Data on whether Americans are moving due to politics

NPR reports on Americans moving to new locations because of politics. Here is some of the evidence presented:

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Residents have been fleeing states like California with high taxes, expensive real estate and school mask mandates and heading to conservative strongholds like Idaho, Tennessee and Texas.

More than one of every 10 people moving to Texas during the pandemic was from California, according to the Texas Real Estate Research Center at Texas A&M University. Most came from Southern California. Florida was the second biggest contributor of new Texans…

Political scientist Larry Sabato posted an analysis on Thursday that shows how America’s “super landslide” counties have grown over time.

Of the nation’s total 3,143 counties, the number of super landslide counties — where a presidential candidate won at least 80% of the vote — has jumped from 6% in 2004 to 22% in 2020…

Bishop’s book explains how Americans sorted themselves by politics, geography, lifestyle and economics over the preceding three decades. Sitting in a Central Texas café, Bishop says that trend has only intensified in the 14 years since the book’s publication.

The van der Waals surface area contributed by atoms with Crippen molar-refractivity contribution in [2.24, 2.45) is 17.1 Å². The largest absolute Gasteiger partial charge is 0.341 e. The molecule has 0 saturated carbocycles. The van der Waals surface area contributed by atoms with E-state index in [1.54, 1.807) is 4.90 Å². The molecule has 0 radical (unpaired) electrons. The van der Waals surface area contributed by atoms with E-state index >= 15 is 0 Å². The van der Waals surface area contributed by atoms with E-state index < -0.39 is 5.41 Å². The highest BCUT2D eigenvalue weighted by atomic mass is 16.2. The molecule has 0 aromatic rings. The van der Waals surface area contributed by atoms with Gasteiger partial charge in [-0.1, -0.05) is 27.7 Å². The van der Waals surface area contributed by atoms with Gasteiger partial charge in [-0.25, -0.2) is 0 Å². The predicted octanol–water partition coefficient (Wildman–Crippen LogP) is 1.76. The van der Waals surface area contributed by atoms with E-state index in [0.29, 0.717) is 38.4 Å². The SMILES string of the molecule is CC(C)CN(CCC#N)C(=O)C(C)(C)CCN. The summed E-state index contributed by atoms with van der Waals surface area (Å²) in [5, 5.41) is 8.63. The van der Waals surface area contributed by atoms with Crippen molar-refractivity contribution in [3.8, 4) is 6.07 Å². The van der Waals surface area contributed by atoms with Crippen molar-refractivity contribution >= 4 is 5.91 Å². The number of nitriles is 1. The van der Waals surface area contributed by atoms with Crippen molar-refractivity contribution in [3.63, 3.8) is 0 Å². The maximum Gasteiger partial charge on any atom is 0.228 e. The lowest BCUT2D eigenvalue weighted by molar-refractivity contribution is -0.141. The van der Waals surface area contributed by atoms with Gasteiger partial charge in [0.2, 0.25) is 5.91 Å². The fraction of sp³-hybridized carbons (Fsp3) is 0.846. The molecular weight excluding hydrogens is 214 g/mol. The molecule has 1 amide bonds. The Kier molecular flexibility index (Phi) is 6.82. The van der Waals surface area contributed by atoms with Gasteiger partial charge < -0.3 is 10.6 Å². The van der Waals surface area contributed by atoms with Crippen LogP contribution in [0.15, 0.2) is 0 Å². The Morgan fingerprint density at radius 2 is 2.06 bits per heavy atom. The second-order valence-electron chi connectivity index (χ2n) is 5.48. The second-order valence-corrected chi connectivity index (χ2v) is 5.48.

I have read a lot of similar stories in recent years. All of this data, at face value, seems to make some sense: population flows from one set of states to another, the concentration of politically similar people in certain locations, and an ongoing sorting by politics.

At the same time, I am not completely convinced that it is politics driving moves. How often does a person, family, or business move solely because of politics or politics is the clear #1 reason? Politics might factor in an ultimate decision but I suspect jobs, retirement, and the locations of family are more often prime movers and/or large factors. Plus, the organization or sorting or residents has been going on for decades due to race/ethnicity (see the example of the suburbs) and social class (again, the suburbs). And could we consider how political patterns are related to race and class?